In the last quarter, we closed on the sale of two of our San Antonio assets. They were both 1980’s vintage apartments where we executed a pretty deep value-add renovation. We converted old and unused tennis courts to new amenities, updated leasing centers, rebranded both assets and renovated apartment unit interiors. They were pretty classic examples of what you think about when you hear someone talking about a “value-add strategy”.
Two weeks ago we closed on an asset built in 2008, and we very much view this property also as a value add play. The property has been poorly run by an absentee owner, it had a bad reputation online and has not been given any love since it was built. The unit interiors have never been touched, and didn’t wow anyone even then–which means they are coming up on 15 years old and feeling dated and tired. Overall, this deal screams value-add multifamily to us.
When most people use that term and say they are looking for value-add deals they seem to be talking about 1980’s, and even 1970’s vintage assets. At Wildhorn, we have a bit broader view when it comes to value add, and we think it’s an evergreen strategy.
When I sit back and reflect on the last 3 months, we’ve upgraded our portfolio and lowered the average age of the assets we manage. We sold two 1980’s deals and bought a 2008 deal. All of this in the San Antonio metro. Yet we continue to operate a predominantly value-add multifamily company and portfolio. Our strategy isn’t changing, and we don’t think it ever will. Value add projects allow us to create the most value for our investors, and they create a positive impact in the communities we operate. Providing residents with quality, modernized places to live is never going to go out of fashion, and we think the demand will always be there for upgraded apartments. It’s a true win-win.
As this update in our portfolio has occurred, it has gotten us really excited about the future. We’ve always felt value-add was broader than just 1980’s products, and this has proven that out. We actually think the value-add strategy is evergreen–that as apartments age, they need love, attention and upgrading. Apartments built in the year 2000 are now 20 years old. Apartments built in 2010 are over 10 years old. In 2040, the apartments being built today will be 20 years old. In each scenario, to compete with the newer products being built at the time, those assets will be ready for a value add plan.
We intend to be in this business forever. I’ve got no plans for retirement–I’m having too much fun. And thinking about the deals we might be buying in 2050, and knowing there will be value-add opportunities then just as there are now, is really exciting.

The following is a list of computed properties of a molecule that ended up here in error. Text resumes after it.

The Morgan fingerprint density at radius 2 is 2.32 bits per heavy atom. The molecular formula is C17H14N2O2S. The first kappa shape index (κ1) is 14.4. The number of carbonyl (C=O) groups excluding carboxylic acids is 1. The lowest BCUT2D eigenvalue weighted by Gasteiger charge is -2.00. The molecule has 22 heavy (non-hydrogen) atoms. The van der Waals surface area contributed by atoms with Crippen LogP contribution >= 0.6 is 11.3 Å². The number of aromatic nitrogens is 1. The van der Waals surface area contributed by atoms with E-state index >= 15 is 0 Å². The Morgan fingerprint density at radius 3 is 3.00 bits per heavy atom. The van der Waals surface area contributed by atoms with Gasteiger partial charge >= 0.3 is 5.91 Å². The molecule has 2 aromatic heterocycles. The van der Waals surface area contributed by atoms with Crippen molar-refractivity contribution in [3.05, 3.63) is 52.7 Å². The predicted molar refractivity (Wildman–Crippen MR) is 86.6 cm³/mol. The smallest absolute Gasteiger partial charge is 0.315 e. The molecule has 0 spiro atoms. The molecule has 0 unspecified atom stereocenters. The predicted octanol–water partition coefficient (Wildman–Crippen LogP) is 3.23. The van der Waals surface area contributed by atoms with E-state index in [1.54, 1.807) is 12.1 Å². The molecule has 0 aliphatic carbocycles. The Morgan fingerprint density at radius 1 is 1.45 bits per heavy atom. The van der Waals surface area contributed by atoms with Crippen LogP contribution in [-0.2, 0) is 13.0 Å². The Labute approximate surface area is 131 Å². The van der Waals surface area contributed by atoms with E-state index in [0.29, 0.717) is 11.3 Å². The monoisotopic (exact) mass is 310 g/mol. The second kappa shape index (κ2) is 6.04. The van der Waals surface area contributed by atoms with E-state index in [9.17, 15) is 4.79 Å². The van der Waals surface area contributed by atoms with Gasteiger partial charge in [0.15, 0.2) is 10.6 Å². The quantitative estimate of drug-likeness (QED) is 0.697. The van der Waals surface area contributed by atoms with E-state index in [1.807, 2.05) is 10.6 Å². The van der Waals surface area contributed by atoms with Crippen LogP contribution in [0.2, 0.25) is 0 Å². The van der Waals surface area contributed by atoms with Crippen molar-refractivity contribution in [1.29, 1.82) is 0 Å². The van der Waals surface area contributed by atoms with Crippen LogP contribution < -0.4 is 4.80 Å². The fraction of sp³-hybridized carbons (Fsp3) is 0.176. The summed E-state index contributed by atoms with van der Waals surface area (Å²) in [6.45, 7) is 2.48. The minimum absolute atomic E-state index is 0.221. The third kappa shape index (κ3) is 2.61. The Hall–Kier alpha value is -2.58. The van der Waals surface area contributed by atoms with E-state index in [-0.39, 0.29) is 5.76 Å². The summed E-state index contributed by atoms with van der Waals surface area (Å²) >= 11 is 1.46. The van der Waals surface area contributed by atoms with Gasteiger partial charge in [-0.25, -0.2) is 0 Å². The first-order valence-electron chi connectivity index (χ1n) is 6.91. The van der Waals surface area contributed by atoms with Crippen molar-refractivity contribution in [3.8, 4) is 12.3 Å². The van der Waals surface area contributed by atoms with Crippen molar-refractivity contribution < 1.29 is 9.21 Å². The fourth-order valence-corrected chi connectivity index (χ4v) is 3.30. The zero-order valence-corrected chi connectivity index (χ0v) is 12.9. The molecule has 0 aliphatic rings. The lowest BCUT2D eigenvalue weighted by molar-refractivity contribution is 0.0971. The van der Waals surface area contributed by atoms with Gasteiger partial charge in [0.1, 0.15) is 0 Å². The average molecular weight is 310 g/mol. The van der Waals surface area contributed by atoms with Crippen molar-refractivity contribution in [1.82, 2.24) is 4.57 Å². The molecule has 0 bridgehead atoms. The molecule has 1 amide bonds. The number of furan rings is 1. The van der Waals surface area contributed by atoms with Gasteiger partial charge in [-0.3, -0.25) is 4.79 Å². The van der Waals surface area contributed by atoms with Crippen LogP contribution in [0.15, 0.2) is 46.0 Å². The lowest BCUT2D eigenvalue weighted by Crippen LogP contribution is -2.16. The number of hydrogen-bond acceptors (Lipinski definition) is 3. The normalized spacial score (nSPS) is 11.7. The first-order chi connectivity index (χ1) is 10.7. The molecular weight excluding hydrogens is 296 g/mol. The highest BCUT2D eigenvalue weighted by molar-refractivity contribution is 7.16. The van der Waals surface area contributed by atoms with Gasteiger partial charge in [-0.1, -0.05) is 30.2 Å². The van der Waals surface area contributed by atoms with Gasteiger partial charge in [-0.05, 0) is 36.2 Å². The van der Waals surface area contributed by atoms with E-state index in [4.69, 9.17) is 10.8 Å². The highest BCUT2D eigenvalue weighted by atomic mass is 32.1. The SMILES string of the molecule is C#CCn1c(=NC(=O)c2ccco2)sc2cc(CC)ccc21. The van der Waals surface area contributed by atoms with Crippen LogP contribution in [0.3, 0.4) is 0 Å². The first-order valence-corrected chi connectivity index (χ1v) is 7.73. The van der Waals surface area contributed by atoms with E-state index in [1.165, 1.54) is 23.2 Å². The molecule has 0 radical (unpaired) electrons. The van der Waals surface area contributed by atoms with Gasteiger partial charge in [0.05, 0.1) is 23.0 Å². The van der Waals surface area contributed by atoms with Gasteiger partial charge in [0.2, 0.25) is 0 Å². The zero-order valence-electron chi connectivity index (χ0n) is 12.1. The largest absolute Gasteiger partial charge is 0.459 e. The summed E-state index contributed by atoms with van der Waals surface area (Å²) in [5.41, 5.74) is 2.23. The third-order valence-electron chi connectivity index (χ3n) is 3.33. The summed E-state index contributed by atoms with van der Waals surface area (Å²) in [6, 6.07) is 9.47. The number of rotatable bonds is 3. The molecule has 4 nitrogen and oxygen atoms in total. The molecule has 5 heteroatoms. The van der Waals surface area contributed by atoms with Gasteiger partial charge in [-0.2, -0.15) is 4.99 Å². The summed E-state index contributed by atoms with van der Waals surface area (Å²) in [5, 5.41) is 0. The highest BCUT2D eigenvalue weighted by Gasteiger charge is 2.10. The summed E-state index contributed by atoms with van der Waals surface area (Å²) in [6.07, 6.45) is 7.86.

Beyond the pure excitement factor, there are some real tangible benefits to buying these newer properties, and it’s part of the reason we’re shifting our focus to seeking out the 2000’s vintage assets.
Inherently, a building that is 20 years old is likely to be in better shape than a building that is 40 years old. The systems and components that comprise that complex are just newer, and should be in better shape. That removes risk off the deal as there is less likely to be unknown or unexpected issues (read: costs) that pop up.
The newer buildings are also just built better, and to a standard that is more appealing to today’s renter. This is most obvious when talking about ceiling heights. Most 1980’s built apartments have 8’ ceilings, whereas construction methods changed and everything built in the 1990’s and later has 9’ and taller ceilings. So if we’re buying a 2008-built product with a plan to upgrade it and compete with newer apartments, we’re starting with a much more similar product. It’s tough for 8’ ceilings to ever feel as nice as 9’ ceilings, no matter what sort of upgrades we’ve put in the units.
You also see most newer built assets have washer and dryer connections in the unit. In our portfolio, we’ve seen a clear preference to have laundry facilities in your unit vs having a shared laundry room. Many of the older deals just weren’t built that way, and while many complexes have been retrofit over the years to accommodate washers and dryers, they can feel a little clunky or are located outside off the patio . We think it’s a competitive advantage to have full size washers and dryers in the units and most everything built from 2000 and on will have those.
The list goes on and on for reasons we are transitioning to 2000’s and newer value add products. As for the future and the evergreen aspect? We know as apartments age, they will be behind the newly built communities in some respects. When you think about technology and what is being put into apartments today, there are things available today that clearly didn’t exist 15-20 years ago. That will be the case 15-20 from now as well. A 2021-built property will be behind a 2041-built property.
Tastes will change, color palettes will evolve. Technology we can’t even dream of will be present in every unit. We’ll be looking for ways to update today’s properties to compete with the apartment of the future.
For today, we’re excited to keep looking for the 2000’s built projects where we can bring new life, upgrade the asset and continue to create a win-win for our residents and our investors.